N25 New Ross Bypass: A Neolithic Settlement in Ryleen, Co. Wexford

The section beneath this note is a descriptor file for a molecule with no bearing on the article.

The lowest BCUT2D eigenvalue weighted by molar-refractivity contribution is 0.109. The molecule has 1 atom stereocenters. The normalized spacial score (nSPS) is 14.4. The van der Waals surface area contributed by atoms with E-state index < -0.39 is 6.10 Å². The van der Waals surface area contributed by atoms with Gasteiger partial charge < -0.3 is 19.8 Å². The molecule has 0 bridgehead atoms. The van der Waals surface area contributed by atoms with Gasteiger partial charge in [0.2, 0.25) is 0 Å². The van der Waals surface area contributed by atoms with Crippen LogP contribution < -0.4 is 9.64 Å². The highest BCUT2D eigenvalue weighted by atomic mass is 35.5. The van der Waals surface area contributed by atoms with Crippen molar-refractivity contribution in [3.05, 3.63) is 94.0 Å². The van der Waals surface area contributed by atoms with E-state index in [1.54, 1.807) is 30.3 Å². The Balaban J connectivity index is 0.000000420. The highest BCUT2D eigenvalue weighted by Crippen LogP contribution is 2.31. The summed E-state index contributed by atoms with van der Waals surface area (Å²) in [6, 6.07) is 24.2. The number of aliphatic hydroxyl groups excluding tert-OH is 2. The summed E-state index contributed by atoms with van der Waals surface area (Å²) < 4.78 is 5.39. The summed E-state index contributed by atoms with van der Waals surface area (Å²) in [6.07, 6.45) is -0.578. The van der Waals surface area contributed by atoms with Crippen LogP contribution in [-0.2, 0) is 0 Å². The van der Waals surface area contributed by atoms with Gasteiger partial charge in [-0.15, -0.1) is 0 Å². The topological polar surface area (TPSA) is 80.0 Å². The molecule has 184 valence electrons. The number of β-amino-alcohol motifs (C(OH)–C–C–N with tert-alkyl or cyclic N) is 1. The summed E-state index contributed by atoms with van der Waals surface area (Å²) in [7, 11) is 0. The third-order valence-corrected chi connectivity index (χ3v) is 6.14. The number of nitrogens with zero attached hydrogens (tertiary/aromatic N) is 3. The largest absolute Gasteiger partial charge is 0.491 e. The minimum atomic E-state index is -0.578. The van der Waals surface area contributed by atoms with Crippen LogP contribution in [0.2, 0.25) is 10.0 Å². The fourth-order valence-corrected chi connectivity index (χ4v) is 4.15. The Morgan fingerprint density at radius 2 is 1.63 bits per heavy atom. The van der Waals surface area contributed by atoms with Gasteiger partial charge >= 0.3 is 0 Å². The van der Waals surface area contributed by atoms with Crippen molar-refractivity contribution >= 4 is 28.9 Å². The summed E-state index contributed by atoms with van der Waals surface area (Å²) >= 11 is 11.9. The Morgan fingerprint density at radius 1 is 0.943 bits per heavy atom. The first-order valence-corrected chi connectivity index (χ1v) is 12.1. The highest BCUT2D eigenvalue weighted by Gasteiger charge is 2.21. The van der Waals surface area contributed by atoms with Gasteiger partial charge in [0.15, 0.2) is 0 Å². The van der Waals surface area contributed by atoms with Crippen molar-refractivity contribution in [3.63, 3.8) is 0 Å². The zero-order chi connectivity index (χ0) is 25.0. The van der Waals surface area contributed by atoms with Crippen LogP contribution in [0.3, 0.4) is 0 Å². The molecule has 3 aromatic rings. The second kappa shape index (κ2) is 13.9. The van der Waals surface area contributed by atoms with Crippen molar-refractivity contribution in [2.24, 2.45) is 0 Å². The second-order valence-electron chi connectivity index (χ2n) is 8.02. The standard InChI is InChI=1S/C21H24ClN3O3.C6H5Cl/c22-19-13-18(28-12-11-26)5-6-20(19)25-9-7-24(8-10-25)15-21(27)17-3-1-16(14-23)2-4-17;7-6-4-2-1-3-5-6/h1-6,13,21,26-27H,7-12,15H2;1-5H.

The excavation at Ryleen, undertaken on behalf of the National Roads Authority (now TII) and Wexford County Council, revealed the footprint of an Early Neolithic house with internal divisions characteristic of the homes of early farmers found elsewhere in Ireland. This house was represented by a rectilinear northwest–southeast foundation trench (8.50 m by 6.25 m) with rounded corners and a north-western entrance. The presence of postholes and packing stones in parts of the foundation trench implies the construction of the house was from a combination of split oak planks, posts and wattle. Fragments of daub-like clay material was recovered from the upper levels of the foundation trench, suggest that the building was plastered with a mixture of wet clay and organic material that would have protected and insulated the building. No evidence for the method of roof construction was found, but this could have been thatched or covered in hide. An internal wall formed by two lateral slot trenches and a central pair of postholes divided the house in half. Early Neolithic pottery, lithics, a polished stone axe and cereal grains were all recovered from the features associated with this building. All of the radiocarbon determinations obtained from samples of charred hazelnut shell were broadly contemporary, ranging from 3710–3520 BC.